This is a very easy, good dish and reminds my husband of food he used to eat as a child in Detroit. I've made it three or so times always with chicken Kielbasa and good results. It is important to buy young, good potatoes, boil them gently and make sure to not overcook them; they won't be good if they are not firm. The watercress really makes the recipe work.
Wine-Glazed Sausages with Watercress Potatoes and Sauerkraut
This recipe works with just about any kind of sausage (except super-spicy ones, which would be overpowering alongside the tangy sauerkraut). It's fine without the wine too: the sausages won't be as shiny, but they'll still taste good.
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- Calories: 856
- Calories from fat: 66%
- Protein: 27g
- Fat: 63g
- Saturated fat: 22g
- Carbohydrate: 44g
- Fiber: 5.1g
- Sodium: 1794mg
- Cholesterol: 135mg
- 2 tablespoons plus 1 tsp. olive oil
- 1 large yellow onion, chopped
- 1 teaspoon caraway seeds
- 2 cups sauerkraut, drained and rinsed
- 4 potatoes, peeled and cut into 1-in. chunks
- 3 dried bay leaves (not California)
- Kosher salt
- 3 tablespoons butter
- 8 ounces watercress or arugula leaves
- 4 knockwurst, bratwurst, bockwurst, kielbasa, or poultry or seafood sausages
- 1/2 cup dry Riesling or other dry white wine
- 1. Heat 2 tbsp. oil in a large nonstick frying pan over medium heat. Add onion and caraway seeds; cook until onion softens, 10 to 15 minutes. Add sauerkraut, lower heat to medium-low, and cook, covered, stirring occasionally, 10 minutes. Scoop into a bowl; cover. Wipe pan clean.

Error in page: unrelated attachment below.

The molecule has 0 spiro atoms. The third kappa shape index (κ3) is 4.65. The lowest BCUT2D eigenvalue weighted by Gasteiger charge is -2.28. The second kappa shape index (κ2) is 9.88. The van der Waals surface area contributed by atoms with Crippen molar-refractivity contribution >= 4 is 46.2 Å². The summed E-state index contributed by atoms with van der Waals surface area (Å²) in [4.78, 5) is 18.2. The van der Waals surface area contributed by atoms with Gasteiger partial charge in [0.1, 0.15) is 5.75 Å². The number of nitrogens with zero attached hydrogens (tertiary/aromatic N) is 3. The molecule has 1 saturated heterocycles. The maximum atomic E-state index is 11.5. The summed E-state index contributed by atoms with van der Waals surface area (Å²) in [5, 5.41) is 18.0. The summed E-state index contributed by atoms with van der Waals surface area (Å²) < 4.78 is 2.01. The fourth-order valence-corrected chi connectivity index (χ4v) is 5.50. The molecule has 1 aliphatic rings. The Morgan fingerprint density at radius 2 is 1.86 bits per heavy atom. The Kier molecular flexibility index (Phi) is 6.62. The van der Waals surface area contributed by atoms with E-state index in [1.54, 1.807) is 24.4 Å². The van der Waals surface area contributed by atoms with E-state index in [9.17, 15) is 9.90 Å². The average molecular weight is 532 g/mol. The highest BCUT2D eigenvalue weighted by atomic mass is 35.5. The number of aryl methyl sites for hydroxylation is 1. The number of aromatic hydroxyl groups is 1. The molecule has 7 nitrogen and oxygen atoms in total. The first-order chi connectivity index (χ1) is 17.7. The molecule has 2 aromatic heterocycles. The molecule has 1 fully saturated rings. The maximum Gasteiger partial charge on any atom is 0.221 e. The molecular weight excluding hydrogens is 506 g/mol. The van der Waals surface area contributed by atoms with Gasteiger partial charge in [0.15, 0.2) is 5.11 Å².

- 2. Put potatoes and bay leaves in a medium pot and add just enough water to cover, plus salt to taste. Bring to a boil, then simmer until potatoes are tender, 15 to 20 minutes. Drain potatoes (reserve 1/2 cup of water). Return to pot. Stir in butter, cooking water, and watercress. Set aside, covered.
- 3. Pour 1 tsp. oil into pan and cook sausages over medium heat, covered, until cooked through, 10 to 20 minutes. Pour in wine and cook, turning sausages, until wine evaporates. Serve with kraut and potatoes.
- Note: Nutritional analysis is per serving.
To brown the sausages on their narrower sides, it helps to stack them against one another in the pan--that way they don't fall over. You can easily double this recipe.
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